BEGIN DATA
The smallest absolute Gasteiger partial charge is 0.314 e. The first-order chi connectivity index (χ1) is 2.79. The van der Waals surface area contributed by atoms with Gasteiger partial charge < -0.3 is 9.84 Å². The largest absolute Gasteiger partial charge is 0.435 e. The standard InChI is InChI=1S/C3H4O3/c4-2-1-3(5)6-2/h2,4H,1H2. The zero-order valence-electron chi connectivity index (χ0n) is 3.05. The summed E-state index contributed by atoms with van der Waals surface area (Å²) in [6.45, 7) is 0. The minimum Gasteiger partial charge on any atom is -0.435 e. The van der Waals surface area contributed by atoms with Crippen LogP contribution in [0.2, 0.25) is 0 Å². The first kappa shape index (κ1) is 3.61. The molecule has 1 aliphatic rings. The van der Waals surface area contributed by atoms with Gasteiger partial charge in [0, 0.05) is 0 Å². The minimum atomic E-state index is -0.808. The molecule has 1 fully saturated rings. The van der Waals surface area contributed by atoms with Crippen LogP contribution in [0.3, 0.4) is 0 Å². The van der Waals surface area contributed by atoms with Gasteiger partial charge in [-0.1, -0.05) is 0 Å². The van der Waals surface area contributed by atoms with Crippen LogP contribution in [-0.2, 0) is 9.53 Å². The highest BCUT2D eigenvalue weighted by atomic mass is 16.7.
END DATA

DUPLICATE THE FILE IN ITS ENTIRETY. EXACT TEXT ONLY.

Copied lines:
The smallest absolute Gasteiger partial charge is 0.314 e. The first-order chi connectivity index (χ1) is 2.79. The van der Waals surface area contributed by atoms with Gasteiger partial charge < -0.3 is 9.84 Å². The largest absolute Gasteiger partial charge is 0.435 e. The standard InChI is InChI=1S/C3H4O3/c4-2-1-3(5)6-2/h2,4H,1H2. The zero-order valence-electron chi connectivity index (χ0n) is 3.05. The summed E-state index contributed by atoms with van der Waals surface area (Å²) in [6.45, 7) is 0. The minimum Gasteiger partial charge on any atom is -0.435 e. The van der Waals surface area contributed by atoms with Crippen LogP contribution in [0.2, 0.25) is 0 Å². The first kappa shape index (κ1) is 3.61. The molecule has 1 aliphatic rings. The van der Waals surface area contributed by atoms with Gasteiger partial charge in [0, 0.05) is 0 Å². The minimum atomic E-state index is -0.808. The molecule has 1 fully saturated rings. The van der Waals surface area contributed by atoms with Crippen LogP contribution in [0.3, 0.4) is 0 Å². The van der Waals surface area contributed by atoms with Gasteiger partial charge in [-0.1, -0.05) is 0 Å². The van der Waals surface area contributed by atoms with Crippen LogP contribution in [-0.2, 0) is 9.53 Å². The highest BCUT2D eigenvalue weighted by atomic mass is 16.7.